By Sue Washburn
As the PCUSA 223rd General Assembly (2018) kicks off, it’s a chance to connect with friends and colleagues in ministry as we gather as a denomination. GA is an opportunity to celebrate our unity as we pray, talk and debate about issues like gun control, immigration, Palestine/Israel and the polity. It’s a time of discernment as we trust the Spirit to show us how to best follow Christ in a rapidly changing world. It’s also an introvert’s nightmare.
GA is the connectional church at its best for some and worst for others. We come together from all over the world in one big group as we seek to follow Jesus Christ together. The GA junkies seemingly run off the planes and into the convention center in anticipation of the event. But an introvert like me walks hesitantly into the huge building full of people.
Looking around, there are so many conversations, so much small talk, and so much music and activity, it can be overwhelming. It’s like being at work AND a cocktail party. At the same time. For an entire week.
All of the meet and greets, back slaps, side hugs and squeals can send people like me scurrying back to our hotel rooms so the quiet hum of the air conditioner can soothe our frazzled psyche. But, GA need not be totally overwhelming. After attending several GAs, I’ve discovered it can be meaningful and spiritual even for us introverts. Here are some tips for introverts to make the most of GA:
Pace yourself. GA is loooong. A week of working, eating, mingling and sharing a room with colleagues and friends can even wear out extroverts. We introverts must take care not to expend all of our social energy in the first few days. Take a pass on the extracurricular activities early on when the social energy is the highest. Join the meals out and after-dinner activities at end of the week when all of the meeting and greeting is done and the conversations have mellowed.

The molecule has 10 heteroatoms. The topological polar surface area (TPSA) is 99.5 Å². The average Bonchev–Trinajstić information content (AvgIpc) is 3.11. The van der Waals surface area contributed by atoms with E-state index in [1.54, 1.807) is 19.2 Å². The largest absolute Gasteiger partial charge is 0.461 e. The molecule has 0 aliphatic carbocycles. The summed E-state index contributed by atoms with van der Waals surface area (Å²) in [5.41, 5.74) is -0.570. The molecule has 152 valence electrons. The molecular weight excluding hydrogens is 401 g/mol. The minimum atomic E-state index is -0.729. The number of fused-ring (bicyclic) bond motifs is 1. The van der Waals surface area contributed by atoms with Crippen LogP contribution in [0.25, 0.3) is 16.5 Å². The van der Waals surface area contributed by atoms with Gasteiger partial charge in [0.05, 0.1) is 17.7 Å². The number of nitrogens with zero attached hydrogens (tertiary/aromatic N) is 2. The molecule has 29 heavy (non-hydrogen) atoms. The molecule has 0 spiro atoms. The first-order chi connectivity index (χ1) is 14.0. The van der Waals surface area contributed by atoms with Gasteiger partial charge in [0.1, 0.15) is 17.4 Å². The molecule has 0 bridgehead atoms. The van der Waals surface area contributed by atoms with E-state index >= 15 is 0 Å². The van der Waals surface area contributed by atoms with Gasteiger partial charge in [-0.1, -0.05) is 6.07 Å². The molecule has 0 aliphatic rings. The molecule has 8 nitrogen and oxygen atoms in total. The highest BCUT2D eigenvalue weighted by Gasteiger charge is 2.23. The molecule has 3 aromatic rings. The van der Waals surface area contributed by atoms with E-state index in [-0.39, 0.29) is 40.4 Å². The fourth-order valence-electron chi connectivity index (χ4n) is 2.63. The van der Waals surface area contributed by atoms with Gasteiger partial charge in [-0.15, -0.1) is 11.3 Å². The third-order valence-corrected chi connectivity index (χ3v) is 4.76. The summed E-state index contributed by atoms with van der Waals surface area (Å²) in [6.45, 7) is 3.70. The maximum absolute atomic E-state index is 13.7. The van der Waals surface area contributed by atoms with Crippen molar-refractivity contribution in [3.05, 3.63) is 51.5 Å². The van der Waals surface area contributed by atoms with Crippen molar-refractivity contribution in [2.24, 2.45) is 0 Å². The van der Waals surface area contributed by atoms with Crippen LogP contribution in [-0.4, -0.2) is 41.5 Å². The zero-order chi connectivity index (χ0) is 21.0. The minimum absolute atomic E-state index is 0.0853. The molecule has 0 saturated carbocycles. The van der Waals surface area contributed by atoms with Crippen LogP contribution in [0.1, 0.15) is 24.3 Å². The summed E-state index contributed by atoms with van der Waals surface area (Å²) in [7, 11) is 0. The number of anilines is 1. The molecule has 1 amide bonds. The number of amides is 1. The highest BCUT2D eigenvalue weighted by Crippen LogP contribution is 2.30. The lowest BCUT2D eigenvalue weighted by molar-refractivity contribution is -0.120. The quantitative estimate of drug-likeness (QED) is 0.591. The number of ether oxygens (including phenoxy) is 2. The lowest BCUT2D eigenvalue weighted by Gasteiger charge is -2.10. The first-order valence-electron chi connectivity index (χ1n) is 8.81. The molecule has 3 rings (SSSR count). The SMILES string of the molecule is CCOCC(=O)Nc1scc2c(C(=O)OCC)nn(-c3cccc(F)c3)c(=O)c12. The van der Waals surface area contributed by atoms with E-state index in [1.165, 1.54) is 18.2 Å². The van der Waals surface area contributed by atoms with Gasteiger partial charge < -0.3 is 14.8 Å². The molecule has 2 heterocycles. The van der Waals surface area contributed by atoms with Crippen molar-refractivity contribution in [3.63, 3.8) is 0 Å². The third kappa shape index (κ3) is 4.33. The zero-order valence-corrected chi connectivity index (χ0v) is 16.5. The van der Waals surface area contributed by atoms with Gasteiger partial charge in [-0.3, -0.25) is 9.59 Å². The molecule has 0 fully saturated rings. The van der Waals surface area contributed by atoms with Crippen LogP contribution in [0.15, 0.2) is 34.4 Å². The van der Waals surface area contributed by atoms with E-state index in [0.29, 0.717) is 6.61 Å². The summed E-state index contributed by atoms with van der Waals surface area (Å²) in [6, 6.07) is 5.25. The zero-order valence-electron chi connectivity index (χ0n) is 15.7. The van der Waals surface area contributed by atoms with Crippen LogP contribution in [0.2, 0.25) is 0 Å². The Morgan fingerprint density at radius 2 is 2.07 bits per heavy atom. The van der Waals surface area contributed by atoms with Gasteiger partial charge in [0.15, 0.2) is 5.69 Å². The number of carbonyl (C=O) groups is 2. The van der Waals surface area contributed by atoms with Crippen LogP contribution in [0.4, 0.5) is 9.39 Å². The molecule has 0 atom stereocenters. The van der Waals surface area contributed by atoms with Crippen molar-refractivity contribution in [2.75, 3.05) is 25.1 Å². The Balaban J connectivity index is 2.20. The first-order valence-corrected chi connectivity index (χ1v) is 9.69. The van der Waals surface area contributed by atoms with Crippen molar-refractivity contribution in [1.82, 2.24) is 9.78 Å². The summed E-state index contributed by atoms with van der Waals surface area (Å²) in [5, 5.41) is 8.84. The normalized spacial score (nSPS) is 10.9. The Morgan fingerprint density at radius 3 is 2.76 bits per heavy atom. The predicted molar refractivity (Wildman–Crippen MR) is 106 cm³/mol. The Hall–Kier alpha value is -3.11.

Save up for the exhibit hall. Yes, you want to save your money because there are things to buy, but save your energy, too. The exhibit hall has great stuff for ministry and your own education, but it’s also social central as people go there in their free time. The loud buzz of conversations permeates the room.
Eat alone without feeling like a loser. Chances are you are in a hotel that serves food. Take time to have a meal by yourself to re-charge. I actually brought a mini-crockpot with oatmeal (I called ahead and knew my room didn’t have a microwave) so that I could have a contemplative breakfast.
Don’t be afraid to disappear. Obviously, commissioners have to show up for plenary and committee work, but the rest of the time, nobody really knows where you are. You don’t have to be in the hum of the activity. You can be out for a walk, hiding in a coffee shop away from the convention center or in your room reading about the topics for GA.
Use your old tricks. If you can’t escape the convention center go with what you know to find downtime. Many introverts know the tricks for avoiding conversations in public spaces. Look busy and intently at your phone, read a book or a stack of papers, put in ear buds, or find fellow introverts who will sit on a bench with you and NOT TALK.
Create a strategy that works for you. As social as it is, GA is an important time for our church. As commissioners, we need to be at our best. That means finding a rhythm that works for you. Remember, Jesus left the disciples and went off alone to pray. He still got the important work done. So can you.
Sue Washburn is a commissioner from the Presbytery of Redstone.